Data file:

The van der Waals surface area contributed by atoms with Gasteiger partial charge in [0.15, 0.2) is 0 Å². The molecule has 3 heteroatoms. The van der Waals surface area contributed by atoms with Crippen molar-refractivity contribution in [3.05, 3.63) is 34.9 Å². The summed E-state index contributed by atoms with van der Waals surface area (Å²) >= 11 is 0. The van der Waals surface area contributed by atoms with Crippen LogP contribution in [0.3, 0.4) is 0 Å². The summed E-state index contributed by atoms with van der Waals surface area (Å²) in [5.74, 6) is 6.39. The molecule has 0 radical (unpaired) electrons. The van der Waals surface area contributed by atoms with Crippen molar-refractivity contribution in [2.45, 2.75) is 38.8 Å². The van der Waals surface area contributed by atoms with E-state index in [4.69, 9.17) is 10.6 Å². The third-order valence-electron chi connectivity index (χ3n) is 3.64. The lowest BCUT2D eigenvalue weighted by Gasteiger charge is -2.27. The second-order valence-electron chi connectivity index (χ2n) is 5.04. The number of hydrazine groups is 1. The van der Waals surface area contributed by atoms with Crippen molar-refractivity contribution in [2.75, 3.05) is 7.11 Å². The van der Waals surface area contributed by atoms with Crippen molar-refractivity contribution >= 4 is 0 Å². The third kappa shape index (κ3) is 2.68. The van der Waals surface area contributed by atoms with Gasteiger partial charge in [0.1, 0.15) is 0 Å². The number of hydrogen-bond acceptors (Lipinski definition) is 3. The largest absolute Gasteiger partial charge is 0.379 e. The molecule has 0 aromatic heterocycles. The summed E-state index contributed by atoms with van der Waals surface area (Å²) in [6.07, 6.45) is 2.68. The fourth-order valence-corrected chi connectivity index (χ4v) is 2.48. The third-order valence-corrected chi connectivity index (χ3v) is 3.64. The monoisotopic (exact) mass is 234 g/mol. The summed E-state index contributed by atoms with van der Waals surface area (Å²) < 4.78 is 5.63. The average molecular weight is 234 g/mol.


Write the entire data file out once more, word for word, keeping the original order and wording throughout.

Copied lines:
The van der Waals surface area contributed by atoms with Gasteiger partial charge in [0.15, 0.2) is 0 Å². The molecule has 3 heteroatoms. The van der Waals surface area contributed by atoms with Crippen molar-refractivity contribution in [3.05, 3.63) is 34.9 Å². The summed E-state index contributed by atoms with van der Waals surface area (Å²) >= 11 is 0. The van der Waals surface area contributed by atoms with Crippen LogP contribution in [0.3, 0.4) is 0 Å². The summed E-state index contributed by atoms with van der Waals surface area (Å²) in [5.74, 6) is 6.39. The molecule has 0 radical (unpaired) electrons. The van der Waals surface area contributed by atoms with Crippen molar-refractivity contribution in [2.45, 2.75) is 38.8 Å². The van der Waals surface area contributed by atoms with E-state index in [4.69, 9.17) is 10.6 Å². The third-order valence-electron chi connectivity index (χ3n) is 3.64. The lowest BCUT2D eigenvalue weighted by Gasteiger charge is -2.27. The second-order valence-electron chi connectivity index (χ2n) is 5.04. The number of hydrazine groups is 1. The van der Waals surface area contributed by atoms with Crippen molar-refractivity contribution in [2.75, 3.05) is 7.11 Å². The van der Waals surface area contributed by atoms with Crippen molar-refractivity contribution >= 4 is 0 Å². The third kappa shape index (κ3) is 2.68. The van der Waals surface area contributed by atoms with Gasteiger partial charge in [0.1, 0.15) is 0 Å². The number of hydrogen-bond acceptors (Lipinski definition) is 3. The largest absolute Gasteiger partial charge is 0.379 e. The molecule has 0 aromatic heterocycles. The summed E-state index contributed by atoms with van der Waals surface area (Å²) in [6.07, 6.45) is 2.68. The fourth-order valence-corrected chi connectivity index (χ4v) is 2.48. The third-order valence-corrected chi connectivity index (χ3v) is 3.64. The monoisotopic (exact) mass is 234 g/mol. The summed E-state index contributed by atoms with van der Waals surface area (Å²) < 4.78 is 5.63. The average molecular weight is 234 g/mol.